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Under this exemption, any qualified individual may purchase securities from any issuer, provided the purchaser satisfies the criteria in 2.3 of 45-106 and within the definition of an Accredited Investor provided in 1.1 of 45-106 and 73.3(2), for Ontario investors. Qualifications for this exemption include but are not exclusive to:
earned a net income before taxes exceeding $200,000 (or $300,000 combined income with spouse) in each of the two most recent years and who reasonably expects to exceed that net income in the current year;
an individual who, either alone or with a spouse, beneficially owns financial assets having an aggregate realizable value that, before taxes but net of any related liabilities, exceeds $1 000 000 (In calculating an individual's financial assets, any outstanding loans incurred to acquire those assets must be deducted.);
an individual who beneficially owns financial assets having an aggregate realizable value that, before taxes but net of any related liabilities, exceeds $5,000,000; or
a person, other than an individual or investment fund, that has net assets of at least $5 000 000 as shown on its most recently prepared financial statements,
(Ontario) the person distributing the security obtains from the individual a signed risk acknowledgement in the required form at the same time or before that individual signs the agreement to purchase the security.
For a complete list of qualifications for the Accredited investor exemption, please see 1.1 and 2.3 of 45-106 and 73.3(2) of the Securities Act (Ontario).
Alternative Assets include assets you own besides public securities, mutual funds and private securities. These may include commodities (gold and silver), Art & Collectibles or Crypto-currencies, etc.
Borrowed funds may include loans, lines of credit or credit cards.
Using borrowed money to finance the purchase of securities involves greater risk than a purchase using cash resources only. If you borrow money to purchase securities, your responsibility to repay the loan and pay interest as required by its terms remains the same even if the value of the securities purchased declines.
SMV Capital Markets' 'coming soon' feature is presented to prospective investors through the platform to assist SMV Capital Markets and an issuer gauge interest within a possible offering. No money or other consideration is being solicited at this time in connection with a proposed or possible offering, and if sent in to SMV Capital Markets or the issuer it will not be accepted. No offer to buy securities of an issuer can be accepted and no part of the purchase price can be received until an issuer is approved for launch on the SMV Capital Markets platform and the offering documents for an issuance are made available for qualified individuals only. Any such offer to buy securities may be withdrawn or revoked, without obligation or commitment of any kind, at any time before notice of its acceptance is given after the qualification date. Any indications of interest in an issuer's offering submitted through the 'coming soon' feature involves no obligation or commitment of any kind.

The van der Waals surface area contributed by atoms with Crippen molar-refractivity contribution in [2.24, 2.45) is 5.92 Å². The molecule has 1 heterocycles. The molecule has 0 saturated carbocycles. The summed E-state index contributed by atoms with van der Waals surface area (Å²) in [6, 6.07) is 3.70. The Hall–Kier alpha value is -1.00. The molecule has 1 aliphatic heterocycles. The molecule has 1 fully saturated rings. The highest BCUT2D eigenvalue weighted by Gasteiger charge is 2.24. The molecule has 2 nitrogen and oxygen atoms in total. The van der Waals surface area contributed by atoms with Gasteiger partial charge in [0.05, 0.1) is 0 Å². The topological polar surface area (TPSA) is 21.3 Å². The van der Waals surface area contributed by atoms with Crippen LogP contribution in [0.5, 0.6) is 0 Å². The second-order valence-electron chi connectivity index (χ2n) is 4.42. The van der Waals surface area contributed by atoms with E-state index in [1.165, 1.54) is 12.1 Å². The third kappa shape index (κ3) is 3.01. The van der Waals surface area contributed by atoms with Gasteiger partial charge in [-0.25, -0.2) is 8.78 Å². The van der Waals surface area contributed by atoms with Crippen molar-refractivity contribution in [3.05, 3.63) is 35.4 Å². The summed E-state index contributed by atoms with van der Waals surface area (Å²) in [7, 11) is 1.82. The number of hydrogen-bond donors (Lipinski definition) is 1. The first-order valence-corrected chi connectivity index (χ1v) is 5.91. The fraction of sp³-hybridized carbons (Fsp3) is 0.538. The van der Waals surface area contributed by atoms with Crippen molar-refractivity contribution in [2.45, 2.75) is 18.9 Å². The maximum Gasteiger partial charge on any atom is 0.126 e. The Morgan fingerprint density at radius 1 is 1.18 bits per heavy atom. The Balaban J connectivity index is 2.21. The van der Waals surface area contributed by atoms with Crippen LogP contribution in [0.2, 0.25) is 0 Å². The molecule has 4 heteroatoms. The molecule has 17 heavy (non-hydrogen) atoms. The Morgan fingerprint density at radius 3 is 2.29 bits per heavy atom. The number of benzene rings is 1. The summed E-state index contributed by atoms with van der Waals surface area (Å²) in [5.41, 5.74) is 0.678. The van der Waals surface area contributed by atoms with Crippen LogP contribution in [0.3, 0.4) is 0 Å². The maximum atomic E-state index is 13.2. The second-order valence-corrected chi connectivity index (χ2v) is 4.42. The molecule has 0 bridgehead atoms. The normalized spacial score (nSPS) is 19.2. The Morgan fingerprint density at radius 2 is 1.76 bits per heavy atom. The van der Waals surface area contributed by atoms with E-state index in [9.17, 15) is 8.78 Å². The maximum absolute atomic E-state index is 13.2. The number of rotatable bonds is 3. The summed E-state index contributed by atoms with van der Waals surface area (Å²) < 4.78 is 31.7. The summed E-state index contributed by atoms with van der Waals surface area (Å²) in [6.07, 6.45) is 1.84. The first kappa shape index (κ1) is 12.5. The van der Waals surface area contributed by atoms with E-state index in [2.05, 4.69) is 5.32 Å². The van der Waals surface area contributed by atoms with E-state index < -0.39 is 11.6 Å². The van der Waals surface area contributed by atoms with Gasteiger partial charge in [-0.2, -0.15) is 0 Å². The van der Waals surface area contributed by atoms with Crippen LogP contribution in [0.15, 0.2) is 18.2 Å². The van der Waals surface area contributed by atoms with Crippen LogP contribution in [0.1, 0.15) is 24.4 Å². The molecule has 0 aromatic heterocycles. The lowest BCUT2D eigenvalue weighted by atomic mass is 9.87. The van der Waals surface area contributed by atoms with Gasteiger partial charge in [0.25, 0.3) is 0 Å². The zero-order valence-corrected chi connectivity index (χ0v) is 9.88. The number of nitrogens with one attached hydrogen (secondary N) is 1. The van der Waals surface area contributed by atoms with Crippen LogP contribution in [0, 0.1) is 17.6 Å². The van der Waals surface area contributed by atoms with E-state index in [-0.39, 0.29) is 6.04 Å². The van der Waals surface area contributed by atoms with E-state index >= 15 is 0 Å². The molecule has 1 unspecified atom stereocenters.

Concentration risk is the risk that an investor will suffer from lack of diversification, investing too heavily in one industry, one geographic area or one type of security.
A registered dealer or advisor is an individual approved under Securities law to sell securities and/or advise their clients on the suitability of a specific investment.
If you choose to invest in companies of the type displayed on SMV Capital Markets , such investments should only be made as part of a well-diversified portfolio. This means that you should invest only a relatively small portion of your investible capital in such businesses, and the majority of your investible capital should be invested in safer, more liquid assets. It also means that you should spread your investment between multiple companies rather than investing a larger amount in just a few.
An eligible investor is defined as but is not exclusive to:
(a) a person whose
(i) net assets, alone or with a spouse, in the case of an individual, exceed $400 000,
(ii) net income before taxes exceeded $75 000 in each of the 2 most recent calendar years and who reasonably expects to exceed that income level in the current calendar year, or
(iii) net income before taxes, alone or with a spouse, in the case of an individual, exceeded $125 000 in each of the 2 most recent calendar years and who reasonably expects to exceed that income level in the current calendar year,
For a full description of this term please see 1.1 of 45-106.
Exempt market securities are securities that are offered by companies (Issuers) using exemptions from producing and filing a Prospectus.
Exempt market securities are typically illiquid securities of private, non-reporting companies that cannot easily be sold or exchanged for cash and where there is currently no secondary market in which to sell these securities.
Under this exemption, a registrant or issuer may sell securities in any amount to, qualified investors only, without providing any disclosure to the following individuals:
• a director, executive officer or control person of the issuer
• a family member (spouse, parent, grandparent, brother, sister or child) of a director, executive officer or control person of the issuer